Korean J Abdom Radiol > Volume 6(1); 2022 > Article
대장암과 간전이암을 모방한 간내 및 간외 간질증

Abstract

Fascioliasis hepatica is a rare parasitic infection affecting the hepatobiliary system. On the imaging examination, it presents as multiple hepatic abscesses and bile duct dilatation. Extrahepatic fascioliasis of the gastrointestinal tract is a rare condition, resulting from the duodenal migration of fasciola flukes. The current case showed both hepatic and colonic masses, mimicking colon cancer with hepatic metastasis. However, diagnostic clues from multimodality approaches, especially in combination with magnetic resonance imaging, led to an accurate diagnosis of hepatic and extrahepatic fascioliasis.

초록

Fascioliasis hepatica는 간담도계의 감염을 일으키는 드문 기생충으로, 이에 감염될 경우 영상 검사에서 다발성 간 농양과 담관 확장 등을 보인다. 위장관의 간외 간질증은 드물며 fasciola 흡충이 십이지장을 뚫고 결장 또는 결장간막 등의 주변조직으로 이동하여 발생한다. 본 증례는 간내 및 간외 간질증이 영상검사에서 간 및 결장 종괴로 보여 간 전이가 있는 결장암을 모방한 증례이다. 다양한 영상검사 소견을 바탕으로 간내 및 간외 간질증의 정확한 진단이 가능하며, 특히 자기공명영상 소견이 도움을 준다.

Introduction

Fascioliasis is a rare parasitic infection of the hepatobiliary system caused by Fasciola hepatica and Fasciola gigantica. Symptoms include abdominal pain in the right upper quadrant, obstructive jaundice, and cholangitis [1, 2]. Extrahepatic manifestations are rare and have been reported in the subcutaneous tissue, brain, lungs, epididymis, and colon [3-6]. When extrahepatic fascioliasis appears as a tumor in the colon, malignancy can be mimicked, making it difficult to diagnose preoperatively [5, 6]. Herein, we report a case of hepatic and extrahepatic fascioliasis mimicking colon cancer with hepatic metastasis, in the form of multiple masses in the transverse colon and liver.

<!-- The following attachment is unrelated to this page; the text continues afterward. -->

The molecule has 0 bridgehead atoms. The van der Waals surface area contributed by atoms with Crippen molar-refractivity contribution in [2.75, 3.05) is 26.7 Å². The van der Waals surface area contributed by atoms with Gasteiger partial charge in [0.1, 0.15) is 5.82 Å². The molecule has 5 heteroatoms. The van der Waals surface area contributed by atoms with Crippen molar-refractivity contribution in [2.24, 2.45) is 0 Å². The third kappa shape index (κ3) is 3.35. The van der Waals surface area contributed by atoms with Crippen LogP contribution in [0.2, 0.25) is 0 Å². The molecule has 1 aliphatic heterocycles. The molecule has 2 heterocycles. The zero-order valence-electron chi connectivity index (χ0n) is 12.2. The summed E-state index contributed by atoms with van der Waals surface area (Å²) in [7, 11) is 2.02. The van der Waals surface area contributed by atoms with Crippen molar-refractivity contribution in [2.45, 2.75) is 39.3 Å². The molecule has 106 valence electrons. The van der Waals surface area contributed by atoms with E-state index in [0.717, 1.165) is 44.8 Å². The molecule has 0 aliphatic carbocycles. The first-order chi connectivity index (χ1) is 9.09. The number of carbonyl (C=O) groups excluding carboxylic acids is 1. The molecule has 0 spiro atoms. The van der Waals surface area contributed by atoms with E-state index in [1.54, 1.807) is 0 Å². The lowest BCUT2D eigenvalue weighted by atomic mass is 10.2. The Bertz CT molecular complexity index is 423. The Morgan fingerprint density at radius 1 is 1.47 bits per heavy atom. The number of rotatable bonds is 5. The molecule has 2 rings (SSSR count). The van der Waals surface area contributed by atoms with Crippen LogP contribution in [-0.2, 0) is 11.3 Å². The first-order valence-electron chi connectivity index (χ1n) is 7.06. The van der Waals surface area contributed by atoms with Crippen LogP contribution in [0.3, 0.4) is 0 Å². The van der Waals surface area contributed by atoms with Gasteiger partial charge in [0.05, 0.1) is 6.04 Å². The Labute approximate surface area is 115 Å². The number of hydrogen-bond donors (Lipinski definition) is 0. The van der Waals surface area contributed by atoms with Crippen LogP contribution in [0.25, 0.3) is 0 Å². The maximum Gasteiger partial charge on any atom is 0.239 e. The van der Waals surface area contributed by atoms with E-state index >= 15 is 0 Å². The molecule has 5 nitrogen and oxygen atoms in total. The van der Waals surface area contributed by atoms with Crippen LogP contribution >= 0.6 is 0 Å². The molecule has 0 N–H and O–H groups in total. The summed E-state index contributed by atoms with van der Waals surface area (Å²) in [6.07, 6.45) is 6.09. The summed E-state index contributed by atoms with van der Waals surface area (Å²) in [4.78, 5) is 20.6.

Case Report

A 60-year-old man visited our hospital for the evaluation of malignancy. He had experienced vague abdominal pain for 20 days. Laboratory findings showed elevated C-reactive protein (34.97 mg/L), normal white blood cell count (9450/μL), and eosinophilia (3450/μL, 36.5%). Tumor markers of carbohydrate antigen (CA) 19-9 and carcinoembryonic antigen (CEA) levels were within the normal range (CA 19-9, 4.0 U/mL; CEA, 0.61 ng/mL).
Abdominal computed tomography (CT) axial (Fig. 1A) and coronal (Fig. 1B) portal phase images showed irregular circumferential edematous wall thickening at the hepatic flexure of the colon. Extensive fat infiltration and edema were noted in the transverse mesocolon and greater omentum, and a small amount of ascites was observed. An axial CT portal image of the caudal side (Fig. 1C) showed multiple hypodense masses with an enhancing solid portion in the left hepatic lobe. The lesions were clustered in segment 3 and the fissure for the ligamentum teres. The initial diagnosis was mucinous colon cancer with microperforation and cystic hepatic metastasis. The differential diagnosis was severe colitis and hepatic abscess. On further evaluation using magnetic resonance imaging (MRI), the axial fat-suppressed T2 weighted image (Fig. 1D) showed circumferential T2 hyperintense wall thickening with a uniform layer of the transverse colon. Diffuse T2 hyperintense fat and perilesional fluid in the omentum and transverse mesocolon were noted, suggesting extensive edema and inflammation. Axial fat-suppressed T1 weighted image (Fig. 1E) showed a diffuse hyperintense signal of the omentum and transverse mesocolon, suggesting hemorrhage. Axial fat-suppressed T2 weighted image (Fig. 1F) showed multiple T2 bright hyperintense masses with internal intermediate signal intensity nodules in the left hepatic lobe. Tiny cystic lesions were observed along the fissure of the ligamentum teres. Linear elongated hyperintense foci along the periportal area and tram-track sign were observed. A tentative diagnosis from CT and MRI was parasitic infection with liver and colon involvement.